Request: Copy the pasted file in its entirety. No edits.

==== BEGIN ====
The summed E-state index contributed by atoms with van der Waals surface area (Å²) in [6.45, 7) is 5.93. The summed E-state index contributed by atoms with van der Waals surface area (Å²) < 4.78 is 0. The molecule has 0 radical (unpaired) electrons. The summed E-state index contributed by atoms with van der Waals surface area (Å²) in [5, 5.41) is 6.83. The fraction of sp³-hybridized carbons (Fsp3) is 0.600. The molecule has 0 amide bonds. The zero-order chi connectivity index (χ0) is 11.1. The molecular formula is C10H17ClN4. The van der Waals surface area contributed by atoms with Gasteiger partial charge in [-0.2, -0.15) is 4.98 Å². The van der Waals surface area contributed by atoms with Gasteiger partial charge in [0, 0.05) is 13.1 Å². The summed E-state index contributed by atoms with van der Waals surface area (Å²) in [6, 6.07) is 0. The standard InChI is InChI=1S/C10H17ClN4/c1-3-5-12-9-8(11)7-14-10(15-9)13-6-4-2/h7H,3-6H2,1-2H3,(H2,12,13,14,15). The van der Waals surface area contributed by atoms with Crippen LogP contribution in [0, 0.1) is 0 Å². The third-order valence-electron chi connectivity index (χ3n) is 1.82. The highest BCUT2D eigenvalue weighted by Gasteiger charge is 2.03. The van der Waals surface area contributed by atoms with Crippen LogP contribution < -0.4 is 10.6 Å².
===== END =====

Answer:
The summed E-state index contributed by atoms with van der Waals surface area (Å²) in [6.45, 7) is 5.93. The summed E-state index contributed by atoms with van der Waals surface area (Å²) < 4.78 is 0. The molecule has 0 radical (unpaired) electrons. The summed E-state index contributed by atoms with van der Waals surface area (Å²) in [5, 5.41) is 6.83. The fraction of sp³-hybridized carbons (Fsp3) is 0.600. The molecule has 0 amide bonds. The zero-order chi connectivity index (χ0) is 11.1. The molecular formula is C10H17ClN4. The van der Waals surface area contributed by atoms with Gasteiger partial charge in [-0.2, -0.15) is 4.98 Å². The van der Waals surface area contributed by atoms with Gasteiger partial charge in [0, 0.05) is 13.1 Å². The summed E-state index contributed by atoms with van der Waals surface area (Å²) in [6, 6.07) is 0. The standard InChI is InChI=1S/C10H17ClN4/c1-3-5-12-9-8(11)7-14-10(15-9)13-6-4-2/h7H,3-6H2,1-2H3,(H2,12,13,14,15). The van der Waals surface area contributed by atoms with Crippen LogP contribution in [0, 0.1) is 0 Å². The third-order valence-electron chi connectivity index (χ3n) is 1.82. The highest BCUT2D eigenvalue weighted by Gasteiger charge is 2.03. The van der Waals surface area contributed by atoms with Crippen LogP contribution < -0.4 is 10.6 Å².